Exposure Six Pack MK12 Review

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The Exposure Six Pack MK12 is the flagship off-road riding light from British illumination experts. Over 5,000 lumens of trail torching.

  • Brand: Exposure
  • Product: Six Pack MK12
  • FromExposure Lights
  • Price: £445.00
  • Tested: by Ross for 3 months

With a retina burning (not literally) maximum 5,250 lumens, 2-36hr run times, a 17,000 mAh Li-Ion battery, the Six Pack MK12 is designed to be powerful enough for all sorts of demands. From those (like myself) who just want to ride as if it was daytime; the steepest, nastiest and techiest ‘enduro’ tracks, through to more endurance focused athletes who require run time and illumination flexibility.

The Six Pack MK12 uses six white XPL2(W3) LEDs to generate a maximum of 3,750 constant lumens when run on the maximum standard setting, which gets boosted to 5,250 when run in the Reflex mode.

The Reflex setting uses two internal thermistors, a gyro and an accelerometer to measure speed and gradient and automatically brightens/dims the output accordingly. The idea being to optimise battery capacity and provide extra light when needed.

Essentially, brighter for fast and/or rough stuff, and dimmer for slower and/ore smooth stuff.

The Exposure Six Pack MK12 also features ITM technology which is patented circuitry that will reduce the power to the LED’s if the light goes above the optimum temperature to keep the light efficient and optimise run time. Once cooled it will restore power.

The body of the light is made from anodised 6063 aluminium. On the back is a clear cover, which shows the circuitry, and also a digital display. The display shows not only remaining burn time, but also which setting you are in. Also on the back is the main function button and charging port (which Exposure call Smart Port+). As well as charging the light, the Smart Port+ can also power/charge auxiliary devices such as rear lights, remote switches and USB devices.

The light has a total of 10 different potential settings, including 3 Reflex ones, which allows you to pick the output and run time for your specific ride intentions. You can, for example, just have it do two outputs (Highest and Lowest) if that’s all you require.


My night riding tends to consist of lapping my local short-but-steep tracks with the odd foray onto the moor for a bit of flow singletrack when the conditions suit.

I started off running the Exposure Six Pack MK12 in Programme 4 which gives it the highest continuous output and manually switched it to the lower output for climbing or road sections.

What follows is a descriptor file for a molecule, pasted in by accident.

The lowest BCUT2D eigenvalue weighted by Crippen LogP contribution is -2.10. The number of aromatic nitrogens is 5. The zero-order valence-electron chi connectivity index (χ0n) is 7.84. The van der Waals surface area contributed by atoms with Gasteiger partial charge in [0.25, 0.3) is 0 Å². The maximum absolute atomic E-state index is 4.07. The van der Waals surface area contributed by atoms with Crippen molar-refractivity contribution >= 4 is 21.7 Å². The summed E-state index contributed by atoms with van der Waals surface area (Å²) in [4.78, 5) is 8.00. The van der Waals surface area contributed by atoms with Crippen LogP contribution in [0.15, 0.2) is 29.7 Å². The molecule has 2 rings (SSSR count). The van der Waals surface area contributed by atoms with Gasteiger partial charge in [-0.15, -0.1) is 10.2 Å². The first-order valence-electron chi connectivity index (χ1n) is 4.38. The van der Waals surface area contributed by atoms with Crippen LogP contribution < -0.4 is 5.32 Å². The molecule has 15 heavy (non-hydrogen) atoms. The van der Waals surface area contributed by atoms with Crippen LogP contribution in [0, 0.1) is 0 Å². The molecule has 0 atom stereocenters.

I then changed it to Programme 1, which uses the Reflex technology to maintain the light in its highest-as-situation-dictates setting. I then just left it in that mode. You can still run the light in low mode (by pushing the button), which is what I do when riding to the trails. Once properly off-road, I just clicked it back to Reflex and left it.

On the standard (non-Reflex) High mode the Six Pack is nice and bright. But when it’s in the Reflex mode, the Six Pack is an even more impressive front light.

The beam carries an impressive way down the trail. It has a great spread, highlighting everything from your front wheel forwards, but also having a good spread to the sides without diluting the main beam. This helps when dropping into steep trails and turns, letting you see the exit with the main beam as well as your headlight.

The light colour is a great tone – not too harsh or soft – and does a great job of highlighting the trail and helping pick out obstacles without bleaching out colour, or causing undue shadow.

Using the big single button on the back is easy enough even with thick winter gloves but, in reality, once you pick your favourite setting there’s no real need to keep pressing buttons.

The Reflex mode does a good job of automatically dipping and brightening the beam; when climbing (or pushing!) back up. it dims to conserve energy. Once you get back to descending, the light is back into full power almost instantly. It didn’t do anything weird or unexpected while riding.

Most of my night rides tend to be about and hour and half, and using the Reflex mode, I’d still have a couple of hours run time left on the light. This meant I could do two or threee rides without recharging.


The Exposure Six Pack Mk12 is pretty hard to beat for a proper trail night riding. Amazing day-for-night performance in a beautifully engineered package. Navigating the options/settings takes a little bit of getting used to but once you’re familiar with the process it’s fine. Top end performance, manufacture and after sales support.

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Review Info

Brand: Exposure
Product: Six Pack MK12
From: Exposure Lights
Price: £445.00